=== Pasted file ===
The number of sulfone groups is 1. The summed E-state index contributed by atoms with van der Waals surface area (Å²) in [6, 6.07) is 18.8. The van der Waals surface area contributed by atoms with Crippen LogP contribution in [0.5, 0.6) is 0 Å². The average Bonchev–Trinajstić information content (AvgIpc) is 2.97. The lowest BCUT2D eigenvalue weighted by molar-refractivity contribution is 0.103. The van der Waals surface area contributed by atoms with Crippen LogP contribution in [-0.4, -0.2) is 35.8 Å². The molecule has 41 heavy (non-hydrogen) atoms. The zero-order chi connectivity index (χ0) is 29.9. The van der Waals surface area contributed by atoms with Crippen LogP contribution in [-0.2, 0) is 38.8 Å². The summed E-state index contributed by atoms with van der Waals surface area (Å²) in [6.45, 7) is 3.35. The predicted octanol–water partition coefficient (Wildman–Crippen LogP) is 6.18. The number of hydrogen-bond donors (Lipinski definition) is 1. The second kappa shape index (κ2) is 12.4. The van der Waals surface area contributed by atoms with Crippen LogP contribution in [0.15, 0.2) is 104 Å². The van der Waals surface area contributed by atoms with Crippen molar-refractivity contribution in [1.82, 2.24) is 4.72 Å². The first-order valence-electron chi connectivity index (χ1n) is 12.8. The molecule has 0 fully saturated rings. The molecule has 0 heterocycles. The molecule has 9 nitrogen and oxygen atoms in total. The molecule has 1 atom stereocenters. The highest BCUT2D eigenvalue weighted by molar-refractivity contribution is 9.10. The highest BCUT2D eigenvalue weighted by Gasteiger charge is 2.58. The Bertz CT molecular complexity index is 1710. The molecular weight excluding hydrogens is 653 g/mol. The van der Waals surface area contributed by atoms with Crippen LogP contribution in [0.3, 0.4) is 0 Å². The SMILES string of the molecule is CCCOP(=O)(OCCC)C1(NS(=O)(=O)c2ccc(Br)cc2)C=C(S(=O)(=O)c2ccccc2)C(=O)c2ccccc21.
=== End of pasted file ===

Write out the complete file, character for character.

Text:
The number of sulfone groups is 1. The summed E-state index contributed by atoms with van der Waals surface area (Å²) in [6, 6.07) is 18.8. The van der Waals surface area contributed by atoms with Crippen LogP contribution in [0.5, 0.6) is 0 Å². The average Bonchev–Trinajstić information content (AvgIpc) is 2.97. The lowest BCUT2D eigenvalue weighted by molar-refractivity contribution is 0.103. The van der Waals surface area contributed by atoms with Crippen LogP contribution in [-0.4, -0.2) is 35.8 Å². The molecule has 41 heavy (non-hydrogen) atoms. The zero-order chi connectivity index (χ0) is 29.9. The van der Waals surface area contributed by atoms with Crippen LogP contribution in [-0.2, 0) is 38.8 Å². The summed E-state index contributed by atoms with van der Waals surface area (Å²) in [6.45, 7) is 3.35. The predicted octanol–water partition coefficient (Wildman–Crippen LogP) is 6.18. The number of hydrogen-bond donors (Lipinski definition) is 1. The second kappa shape index (κ2) is 12.4. The van der Waals surface area contributed by atoms with Crippen LogP contribution in [0.15, 0.2) is 104 Å². The van der Waals surface area contributed by atoms with Crippen molar-refractivity contribution in [1.82, 2.24) is 4.72 Å². The first-order valence-electron chi connectivity index (χ1n) is 12.8. The molecule has 0 fully saturated rings. The molecule has 0 heterocycles. The molecule has 9 nitrogen and oxygen atoms in total. The molecule has 1 atom stereocenters. The highest BCUT2D eigenvalue weighted by molar-refractivity contribution is 9.10. The highest BCUT2D eigenvalue weighted by Gasteiger charge is 2.58. The Bertz CT molecular complexity index is 1710. The molecular weight excluding hydrogens is 653 g/mol. The van der Waals surface area contributed by atoms with Crippen LogP contribution in [0.3, 0.4) is 0 Å². The SMILES string of the molecule is CCCOP(=O)(OCCC)C1(NS(=O)(=O)c2ccc(Br)cc2)C=C(S(=O)(=O)c2ccccc2)C(=O)c2ccccc21.